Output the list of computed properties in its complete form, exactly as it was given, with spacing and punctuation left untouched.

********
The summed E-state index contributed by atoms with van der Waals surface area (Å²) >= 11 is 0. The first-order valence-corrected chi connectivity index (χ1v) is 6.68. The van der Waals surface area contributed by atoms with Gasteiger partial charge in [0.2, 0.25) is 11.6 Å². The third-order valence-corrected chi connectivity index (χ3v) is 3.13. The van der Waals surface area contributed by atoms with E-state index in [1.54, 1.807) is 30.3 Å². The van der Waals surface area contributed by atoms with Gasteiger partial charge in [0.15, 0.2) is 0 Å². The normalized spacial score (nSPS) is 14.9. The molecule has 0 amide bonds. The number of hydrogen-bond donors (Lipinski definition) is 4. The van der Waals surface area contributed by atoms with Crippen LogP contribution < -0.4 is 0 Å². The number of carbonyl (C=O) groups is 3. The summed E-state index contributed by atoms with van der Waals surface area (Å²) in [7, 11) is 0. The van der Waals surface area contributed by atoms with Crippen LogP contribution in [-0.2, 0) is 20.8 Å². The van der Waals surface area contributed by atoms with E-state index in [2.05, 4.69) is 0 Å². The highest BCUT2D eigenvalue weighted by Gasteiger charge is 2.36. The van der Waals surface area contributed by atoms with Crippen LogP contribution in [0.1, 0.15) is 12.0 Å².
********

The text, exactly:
The summed E-state index contributed by atoms with van der Waals surface area (Å²) >= 11 is 0. The first-order valence-corrected chi connectivity index (χ1v) is 6.68. The van der Waals surface area contributed by atoms with Gasteiger partial charge in [0.2, 0.25) is 11.6 Å². The third-order valence-corrected chi connectivity index (χ3v) is 3.13. The van der Waals surface area contributed by atoms with E-state index in [1.54, 1.807) is 30.3 Å². The van der Waals surface area contributed by atoms with Gasteiger partial charge in [0.15, 0.2) is 0 Å². The normalized spacial score (nSPS) is 14.9. The molecule has 0 amide bonds. The number of hydrogen-bond donors (Lipinski definition) is 4. The van der Waals surface area contributed by atoms with Crippen LogP contribution < -0.4 is 0 Å². The number of carbonyl (C=O) groups is 3. The summed E-state index contributed by atoms with van der Waals surface area (Å²) in [7, 11) is 0. The van der Waals surface area contributed by atoms with Crippen LogP contribution in [-0.2, 0) is 20.8 Å². The van der Waals surface area contributed by atoms with E-state index in [2.05, 4.69) is 0 Å². The highest BCUT2D eigenvalue weighted by Gasteiger charge is 2.36. The van der Waals surface area contributed by atoms with Crippen LogP contribution in [0.1, 0.15) is 12.0 Å².